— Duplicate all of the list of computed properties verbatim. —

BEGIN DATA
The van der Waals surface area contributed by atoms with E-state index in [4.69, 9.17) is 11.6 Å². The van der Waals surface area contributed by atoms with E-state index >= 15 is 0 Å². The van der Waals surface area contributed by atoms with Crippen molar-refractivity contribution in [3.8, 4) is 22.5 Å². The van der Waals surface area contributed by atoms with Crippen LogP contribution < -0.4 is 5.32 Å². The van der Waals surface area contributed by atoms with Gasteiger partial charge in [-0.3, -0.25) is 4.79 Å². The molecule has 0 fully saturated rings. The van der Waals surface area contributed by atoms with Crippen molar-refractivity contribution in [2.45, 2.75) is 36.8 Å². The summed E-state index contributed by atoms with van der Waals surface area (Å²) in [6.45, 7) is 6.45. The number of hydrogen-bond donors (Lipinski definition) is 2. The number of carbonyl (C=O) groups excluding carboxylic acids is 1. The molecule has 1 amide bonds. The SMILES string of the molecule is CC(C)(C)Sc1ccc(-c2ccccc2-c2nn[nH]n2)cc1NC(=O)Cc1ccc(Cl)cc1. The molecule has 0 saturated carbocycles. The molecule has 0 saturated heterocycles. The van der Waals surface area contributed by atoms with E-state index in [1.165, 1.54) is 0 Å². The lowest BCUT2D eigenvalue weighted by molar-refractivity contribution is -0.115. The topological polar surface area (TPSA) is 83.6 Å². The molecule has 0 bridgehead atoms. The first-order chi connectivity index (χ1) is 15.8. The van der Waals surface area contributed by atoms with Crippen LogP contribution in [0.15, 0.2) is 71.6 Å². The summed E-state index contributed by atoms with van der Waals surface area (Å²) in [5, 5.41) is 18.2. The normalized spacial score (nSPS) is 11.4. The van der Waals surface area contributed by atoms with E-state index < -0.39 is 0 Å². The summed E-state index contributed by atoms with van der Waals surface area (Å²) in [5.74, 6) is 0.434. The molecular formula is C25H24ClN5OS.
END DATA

The van der Waals surface area contributed by atoms with E-state index in [4.69, 9.17) is 11.6 Å². The van der Waals surface area contributed by atoms with E-state index >= 15 is 0 Å². The van der Waals surface area contributed by atoms with Crippen molar-refractivity contribution in [3.8, 4) is 22.5 Å². The van der Waals surface area contributed by atoms with Crippen LogP contribution < -0.4 is 5.32 Å². The van der Waals surface area contributed by atoms with Gasteiger partial charge in [-0.3, -0.25) is 4.79 Å². The molecule has 0 fully saturated rings. The van der Waals surface area contributed by atoms with Crippen molar-refractivity contribution in [2.45, 2.75) is 36.8 Å². The summed E-state index contributed by atoms with van der Waals surface area (Å²) in [6.45, 7) is 6.45. The number of hydrogen-bond donors (Lipinski definition) is 2. The number of carbonyl (C=O) groups excluding carboxylic acids is 1. The molecule has 1 amide bonds. The SMILES string of the molecule is CC(C)(C)Sc1ccc(-c2ccccc2-c2nn[nH]n2)cc1NC(=O)Cc1ccc(Cl)cc1. The molecule has 0 saturated carbocycles. The molecule has 0 saturated heterocycles. The van der Waals surface area contributed by atoms with E-state index in [1.165, 1.54) is 0 Å². The lowest BCUT2D eigenvalue weighted by molar-refractivity contribution is -0.115. The topological polar surface area (TPSA) is 83.6 Å². The molecule has 0 bridgehead atoms. The first-order chi connectivity index (χ1) is 15.8. The van der Waals surface area contributed by atoms with Crippen LogP contribution in [0.15, 0.2) is 71.6 Å². The summed E-state index contributed by atoms with van der Waals surface area (Å²) in [5, 5.41) is 18.2. The normalized spacial score (nSPS) is 11.4. The van der Waals surface area contributed by atoms with E-state index < -0.39 is 0 Å². The summed E-state index contributed by atoms with van der Waals surface area (Å²) in [5.74, 6) is 0.434. The molecular formula is C25H24ClN5OS.